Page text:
MY FIRST TIME ON THE WATER this year came late. Building we did to improve our access to the lake finished late and clean up work for me to get the new deck and dock ready took the late weekends in May after our return from Utah.
Every year the lake - in the mountains of North Georgia - becomes a little less remote and a little more populated with people. The last couple of years have seen a small wilderness area on the lake thinned and readied for single home construction. More boats and more docks will fill our cove off the main channel in the next several years.
When we first bought the cabin on the water, we thought the lake and boating would be the big attraction but we have come to appreciate the quietness, the lightness of the air, the dark nights and the native wildlife more than the water over time. So with increasing development, my expectations were diminished for this first trip out in my kayak.
My practice is to go out early in the morning, taking different routes on different days. I don't fish our hunt, except with my eyes and sometimes a camera. I look for sunrises, the lifting of the fog off the water, fish surfacing and wildlife in general.
Over the last decade I have seen bass and trout surface, great blue herons and their smaller green cousins flying, perching and fishing the waters edge. Kingfishers are active and noisy when you approach and disrupt their attention. Pileated woodpeckers,, flocks of wild turkey and the bald eagle are among my favorite sightings, not to mention the single siting of a bear swimming across a channel.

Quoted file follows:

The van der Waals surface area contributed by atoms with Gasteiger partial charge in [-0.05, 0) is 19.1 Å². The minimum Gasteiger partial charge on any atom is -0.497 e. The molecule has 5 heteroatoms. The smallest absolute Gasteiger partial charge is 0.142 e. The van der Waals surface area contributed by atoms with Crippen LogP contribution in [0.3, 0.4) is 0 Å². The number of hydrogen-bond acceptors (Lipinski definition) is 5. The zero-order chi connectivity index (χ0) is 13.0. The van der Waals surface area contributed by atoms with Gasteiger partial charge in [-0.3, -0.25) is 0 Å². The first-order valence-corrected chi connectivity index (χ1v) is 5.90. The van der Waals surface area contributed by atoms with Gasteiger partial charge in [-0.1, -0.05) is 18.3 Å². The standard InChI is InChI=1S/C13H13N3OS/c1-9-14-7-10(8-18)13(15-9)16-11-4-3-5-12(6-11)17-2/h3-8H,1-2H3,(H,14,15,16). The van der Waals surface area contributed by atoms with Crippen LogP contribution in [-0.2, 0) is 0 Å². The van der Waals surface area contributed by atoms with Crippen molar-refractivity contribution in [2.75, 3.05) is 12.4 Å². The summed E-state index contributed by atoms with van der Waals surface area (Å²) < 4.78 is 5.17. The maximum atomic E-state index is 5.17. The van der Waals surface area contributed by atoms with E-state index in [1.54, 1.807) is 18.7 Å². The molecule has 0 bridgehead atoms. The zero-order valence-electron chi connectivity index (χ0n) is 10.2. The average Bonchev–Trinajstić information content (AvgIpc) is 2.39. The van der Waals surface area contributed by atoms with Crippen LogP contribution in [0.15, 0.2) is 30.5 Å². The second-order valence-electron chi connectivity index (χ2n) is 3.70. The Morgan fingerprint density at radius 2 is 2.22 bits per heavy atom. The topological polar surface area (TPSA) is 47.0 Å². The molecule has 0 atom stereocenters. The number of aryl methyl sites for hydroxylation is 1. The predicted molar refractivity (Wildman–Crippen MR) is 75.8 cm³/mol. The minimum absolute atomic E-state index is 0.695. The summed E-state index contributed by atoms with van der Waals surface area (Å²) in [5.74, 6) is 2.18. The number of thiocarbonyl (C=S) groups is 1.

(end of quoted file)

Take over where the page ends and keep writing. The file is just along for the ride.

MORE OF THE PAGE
This morning brought its own surprises. I got a bit of a late start and so missed the the lifting fog and expected little more than some exercise. It did not take long to shatter low expectations.
Within minutes a green heron flew by low to the water. Hard to spot, this seemed like a good omen. Then two great blue herons flew high over head in my general direction and the edge of the nearby woods cackled to life. They landed high in the top of a tree near water's edge. In full few view, the two fed several noisy and active youngsters for several minutes before the male took off again. I made a mental mark of my location to return the next morning and headed further out into the lake.
After a while I spotted a pair of kingfishers in a cove. Then there was another and another. Before long I could count five and expected six to be in the group. Rather than fly off down the shore as they usually do, this group stayed in the cove and took turns circling me. I was near a nest but could not see it. I moved on to give them peace while watching an early morning water skier in the distance on the channel.
By now I had been on the water for over an hour and headed back to the cabin, taking a route back by the herons' nest. Still there, I could hear the young sound their parents approach and watched them feed again. Then low to the water a long bird with white under her wings flew by and landed on a dead tree on a small nearby island. Jumping up the tree and to the left, she quickly revealed the unmistakable red tuft and long beak of the pileated woodpecker.
My morning was complete. I hope your week goes well and that any low expectations you might have are shattered as mine were.
The venture moola blog comes to you from Atlanta, Georgia. Find it at readjanus.com. Copyright Clinton Richardson.
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Clinton Richardson, has been writing and photographing for decades. His acclaimed venture strategy series is now in its 5th edition. His Ancient Selfies is an International Book Awards Finalist and an eLit Award Gold Medal Winner. Many of his images can be seen online at TrekPic.com.